- an attitude of consideration or high regard – He is an intellectual giant, and I have great respect for him.
- good opinion, honor, or admiration
- polite greetings, often offered as condolences after a death. – The mourners paid their last respects to the deceased poet.
- a particular aspect of something – This year’s model is superior to last year’s in several respects.
Synonyms: - attitude of consideration: deference, consideration, regard, fealty
- (good opinion): admiration, esteem, reverence, regard, recognition, veneration, honor
- (polite greetings, condolences):
Antonyms: disrespect - contempt – disdain - scorn - contumely - irreverence - disparagement
Respectfulness is the concern for a harmonious relationship with your family, friends and all other people in a society, respect should be a natural response of politeness which can not be demanded. The true identification of respectfulness values others for who they represent, with a concern not to look down onto other people. This results in the protection of someone else’s personal or common values, so that opinions and persuasions do not harm the good intentions of someone else. Taking into consideration the views and desires of others and incorporating it into your decisions, i.e. being truthful to people. When you respect another, you factor in and weigh others’ thoughts and desires into your planning and balance it into your decision making.
An example would be: respecting someone’s opinion. You may or may not agree, but you place it into consideration, and it may ultimately influence your decision (even if partially).
In Asiatic philosophy does self-respect and respecting others deserve to be respected, this is in the same context as taking care of yourself and your environment. Respectfulness adds general reliability to social interactions, it helps people to get along with each other in society.
When we show our respect for other living things, they respond with respect for us. Arapaho Proverb
Respect means a lot of different things. On a practical level it seems to include taking someone’s feelings, needs, thoughts, ideas, wishes and preferences into consideration. We might also say it means taking all of these seriously and giving them worth and value. In fact, giving someone respect seems similar to valuing them and their thoughts, feelings, etc. It also seems to include acknowledging them, listening to them, being truthful with them, and accepting their individuality and idiosyncrasies.
Respect can be shown through behavior and it can also be felt. We can act in ways which are considered respectful, yet we can also feel respect for someone and feel respected by someone. Because it is possible to act in ways that do not reflect how we really feel, the feeling of respect is more important than the behavior without the feeling. When the feeling is there, the behavior will naturally follow.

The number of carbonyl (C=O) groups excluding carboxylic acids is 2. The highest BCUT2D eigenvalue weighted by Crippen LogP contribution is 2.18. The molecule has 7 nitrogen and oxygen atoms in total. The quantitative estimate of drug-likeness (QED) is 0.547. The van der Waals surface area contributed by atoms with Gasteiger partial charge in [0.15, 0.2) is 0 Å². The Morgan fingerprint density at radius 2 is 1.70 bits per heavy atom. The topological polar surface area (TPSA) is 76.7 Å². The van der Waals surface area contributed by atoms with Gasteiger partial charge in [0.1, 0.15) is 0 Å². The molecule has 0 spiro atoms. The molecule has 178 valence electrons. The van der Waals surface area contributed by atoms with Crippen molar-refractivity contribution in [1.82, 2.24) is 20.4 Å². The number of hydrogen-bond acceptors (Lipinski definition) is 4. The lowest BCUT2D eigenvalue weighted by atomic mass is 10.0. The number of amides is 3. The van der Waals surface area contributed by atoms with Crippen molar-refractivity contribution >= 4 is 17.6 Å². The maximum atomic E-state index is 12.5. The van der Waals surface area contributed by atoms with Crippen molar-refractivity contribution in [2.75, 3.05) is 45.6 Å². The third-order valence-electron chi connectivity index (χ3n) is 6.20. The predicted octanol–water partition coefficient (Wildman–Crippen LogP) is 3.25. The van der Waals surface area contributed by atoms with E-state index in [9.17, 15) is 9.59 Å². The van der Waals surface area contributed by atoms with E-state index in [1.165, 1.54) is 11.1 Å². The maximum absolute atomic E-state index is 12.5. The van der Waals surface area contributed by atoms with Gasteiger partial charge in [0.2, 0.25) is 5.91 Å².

Going back in time, respect played an important role in survival. If we think of a small tribe wandering in the desert we can imagine that a person not respected by anyone could be left behind and die. Such a person was considered to have no worth, no importance, no value to the group. This, I believe is the foundation of our psychological need to feel respected.
Nowadays it seems much more possible to survive without being respected. Someone could, for example, inherit a large sum of money, have many servants and employees and have salesmen constantly calling on him and catering to him, yet not be respected in the least. Someone could also make a lot of money through having a particular talent which is valued, such as being able to dunk a basketball yet not really be respected, perhaps because of the way he treats others.
Still, there is a value to respect which money can’t buy. Though someone’s life might not depend on it, there are times, many times in fact, when another person has the chance to make a personal decision – a judgment call. When that person feels sincere respect for someone else, they will make a different decision than if they feel no respect, even if they have customarily shown a false, pseudo-respect to the person.
We can all sense whether we are respected or not. This holds true for those with money and power as well. Moreover, it is quite possible that those who pursue money and power are actually trying to gain a type of respect that they never have truly felt.
When we are respected we gain the voluntary cooperation of people. We don’t have to use as much of our energy and resources trying to get our needs met. When people respect one another there are fewer conflicts. In summary, it is for both evolutionary and practical reasons that respect is important, and also why we simply feel better when we are respected.